Racism is at the heart of every issue in the United States – and should be incorporated into every story reported by one of the nation’s largest papers, according to a New York Times staff member. The idea that “racism is in everything” and part of the “foundation of all systems” in the country arose during a meeting last week, and was published by Slate.
The meeting was a crisis town hall, organized by executive editor of the New York Times Dean Baquet. The focus of the meeting was coverage of the recent mass shooting in El Paso, Texas and the backlash the paper received from the left based on a headline they ran shortly thereafter. The New York Times ran a piece about President Donald Trump and his condemnation of the accused shooter. The headline read “Trump Urges Unity vs. Racism”. Complaints from the left were swift to arrive – the paper was lambasted for printing a headline that showed the president’s actions in a positive light instead of the usual negative spin preferred by the left.
After receiving multiple complaints and callouts, the paper changed the headline to “Assailing Hate But Not Guns” for the second edition.
During the meeting, staff was permitted to submit questions anonymously; one staffer asked Baquet if he agreed that the US was built on white supremacy and racism. The speaker also requested that the “racism is in all things” be incorporated into the paper’s coverage of news stories.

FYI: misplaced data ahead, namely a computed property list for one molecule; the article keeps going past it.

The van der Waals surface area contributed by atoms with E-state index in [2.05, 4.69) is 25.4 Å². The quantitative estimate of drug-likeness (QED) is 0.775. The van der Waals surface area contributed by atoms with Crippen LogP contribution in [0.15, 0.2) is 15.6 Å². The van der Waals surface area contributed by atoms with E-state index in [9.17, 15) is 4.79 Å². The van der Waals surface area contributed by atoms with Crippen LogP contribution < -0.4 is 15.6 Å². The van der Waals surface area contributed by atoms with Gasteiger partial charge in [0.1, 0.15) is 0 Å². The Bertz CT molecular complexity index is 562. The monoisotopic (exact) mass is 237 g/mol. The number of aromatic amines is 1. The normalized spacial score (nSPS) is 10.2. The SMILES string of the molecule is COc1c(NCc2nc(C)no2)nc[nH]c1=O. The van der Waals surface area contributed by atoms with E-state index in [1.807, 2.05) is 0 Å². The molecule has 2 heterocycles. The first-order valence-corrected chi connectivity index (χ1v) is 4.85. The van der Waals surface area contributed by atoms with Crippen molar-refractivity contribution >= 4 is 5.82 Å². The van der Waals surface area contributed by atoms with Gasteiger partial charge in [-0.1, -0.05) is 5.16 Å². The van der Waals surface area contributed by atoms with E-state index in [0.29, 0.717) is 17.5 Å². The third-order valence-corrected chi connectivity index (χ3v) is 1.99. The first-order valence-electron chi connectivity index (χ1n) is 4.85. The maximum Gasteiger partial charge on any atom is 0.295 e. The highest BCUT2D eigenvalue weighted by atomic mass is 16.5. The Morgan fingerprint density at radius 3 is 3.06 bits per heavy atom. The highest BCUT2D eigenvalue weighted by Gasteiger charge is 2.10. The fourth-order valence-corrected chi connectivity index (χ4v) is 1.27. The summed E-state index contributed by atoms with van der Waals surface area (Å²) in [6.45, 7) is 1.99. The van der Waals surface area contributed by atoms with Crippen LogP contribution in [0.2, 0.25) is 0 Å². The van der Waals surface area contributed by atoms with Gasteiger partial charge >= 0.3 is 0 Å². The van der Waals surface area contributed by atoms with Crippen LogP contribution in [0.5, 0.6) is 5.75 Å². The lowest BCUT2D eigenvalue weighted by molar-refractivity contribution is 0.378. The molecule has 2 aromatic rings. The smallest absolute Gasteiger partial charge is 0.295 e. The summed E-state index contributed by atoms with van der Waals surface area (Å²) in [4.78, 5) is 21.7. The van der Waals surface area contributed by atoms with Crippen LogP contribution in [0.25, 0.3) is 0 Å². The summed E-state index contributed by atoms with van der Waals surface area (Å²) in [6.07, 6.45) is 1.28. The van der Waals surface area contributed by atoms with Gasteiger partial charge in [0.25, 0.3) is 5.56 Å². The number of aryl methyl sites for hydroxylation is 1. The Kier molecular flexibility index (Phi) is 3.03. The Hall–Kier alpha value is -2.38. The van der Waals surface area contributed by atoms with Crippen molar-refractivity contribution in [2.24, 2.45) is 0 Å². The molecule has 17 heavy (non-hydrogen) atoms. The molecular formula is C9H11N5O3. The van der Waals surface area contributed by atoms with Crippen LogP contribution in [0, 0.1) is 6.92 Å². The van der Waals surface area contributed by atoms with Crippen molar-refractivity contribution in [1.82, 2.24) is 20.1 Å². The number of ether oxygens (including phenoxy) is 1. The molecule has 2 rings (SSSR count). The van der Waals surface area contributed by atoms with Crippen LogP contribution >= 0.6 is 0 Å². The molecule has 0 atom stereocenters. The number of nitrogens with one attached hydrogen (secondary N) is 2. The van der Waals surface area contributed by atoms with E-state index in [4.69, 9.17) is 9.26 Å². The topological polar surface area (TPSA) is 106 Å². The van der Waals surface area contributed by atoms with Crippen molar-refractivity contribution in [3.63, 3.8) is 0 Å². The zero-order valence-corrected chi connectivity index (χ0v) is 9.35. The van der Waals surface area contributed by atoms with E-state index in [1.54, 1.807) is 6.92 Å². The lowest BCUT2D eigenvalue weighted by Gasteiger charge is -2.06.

The transcript was shared with Slate, who published it in its entirety:
Staffer: “Hello, I have another question about racism. I’m wondering to what extent you think that the fact of racism and white supremacy being sort of the foundation of this country should play into our reporting. Just because it feels to me like it should be a starting point, you know?”
They continued: “Like these conversations about what is racist, what isn’t racist. I just feel like racism is in everything. It should be considered in our science reporting, in our culture reporting, in our national reporting. And so, to me, it’s less about the individual instances of racism, and sort of how we’re thinking about racism and white supremacy as the foundation of all of the systems in the country.”
The exchange was the beginning of a longer conversation, which included Baquet’s repeated apologies for the positive Trump headline. He was asked if the outraged response on social media was behind the changing of the headline and responded:
“We were all—it was a f**king mess—we were all over the headline. Me. Matt. The print hub. Probably [assistant managing editor] Alison [Mitchell]. We were all over it, and then in the middle of it, [deputy managing editor] Rebecca Blumenstein sent an email—but we were already messing with it saying, ‘You should know, there’s a social media firestorm over the headline,'” Baquet said.
The Times has already begin to embrace the concept of “racists everywhere”’ the paper’s Washington editor was recently demoted after some users on Twitter called him a racist. While he apologized, the paper revoked his social media privileges and demoted him to a lesser role at the paper.